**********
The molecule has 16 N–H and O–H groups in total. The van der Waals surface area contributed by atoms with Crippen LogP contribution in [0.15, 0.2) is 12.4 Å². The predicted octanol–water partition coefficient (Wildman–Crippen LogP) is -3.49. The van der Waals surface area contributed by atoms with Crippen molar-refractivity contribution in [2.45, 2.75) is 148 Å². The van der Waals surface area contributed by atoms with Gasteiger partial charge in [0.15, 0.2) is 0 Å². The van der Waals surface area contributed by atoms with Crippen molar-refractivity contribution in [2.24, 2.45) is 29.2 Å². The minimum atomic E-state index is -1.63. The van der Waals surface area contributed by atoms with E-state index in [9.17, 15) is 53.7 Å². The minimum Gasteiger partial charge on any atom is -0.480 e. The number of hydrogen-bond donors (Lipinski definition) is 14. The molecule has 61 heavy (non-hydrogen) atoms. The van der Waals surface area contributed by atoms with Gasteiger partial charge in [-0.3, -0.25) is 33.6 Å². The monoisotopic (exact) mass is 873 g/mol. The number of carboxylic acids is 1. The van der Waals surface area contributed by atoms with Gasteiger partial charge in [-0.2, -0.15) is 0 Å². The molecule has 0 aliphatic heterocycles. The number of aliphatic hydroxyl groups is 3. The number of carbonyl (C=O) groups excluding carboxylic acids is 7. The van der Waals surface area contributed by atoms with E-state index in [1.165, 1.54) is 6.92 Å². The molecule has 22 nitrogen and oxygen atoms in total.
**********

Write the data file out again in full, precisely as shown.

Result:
The molecule has 16 N–H and O–H groups in total. The van der Waals surface area contributed by atoms with Crippen LogP contribution in [0.15, 0.2) is 12.4 Å². The predicted octanol–water partition coefficient (Wildman–Crippen LogP) is -3.49. The van der Waals surface area contributed by atoms with Crippen molar-refractivity contribution in [2.45, 2.75) is 148 Å². The van der Waals surface area contributed by atoms with Gasteiger partial charge in [0.15, 0.2) is 0 Å². The van der Waals surface area contributed by atoms with Crippen molar-refractivity contribution in [2.24, 2.45) is 29.2 Å². The minimum atomic E-state index is -1.63. The van der Waals surface area contributed by atoms with E-state index in [9.17, 15) is 53.7 Å². The minimum Gasteiger partial charge on any atom is -0.480 e. The number of hydrogen-bond donors (Lipinski definition) is 14. The molecule has 61 heavy (non-hydrogen) atoms. The van der Waals surface area contributed by atoms with Gasteiger partial charge in [-0.3, -0.25) is 33.6 Å². The monoisotopic (exact) mass is 873 g/mol. The number of carboxylic acids is 1. The van der Waals surface area contributed by atoms with Gasteiger partial charge in [-0.2, -0.15) is 0 Å². The molecule has 0 aliphatic heterocycles. The number of aliphatic hydroxyl groups is 3. The number of carbonyl (C=O) groups excluding carboxylic acids is 7. The van der Waals surface area contributed by atoms with E-state index in [1.165, 1.54) is 6.92 Å². The molecule has 22 nitrogen and oxygen atoms in total.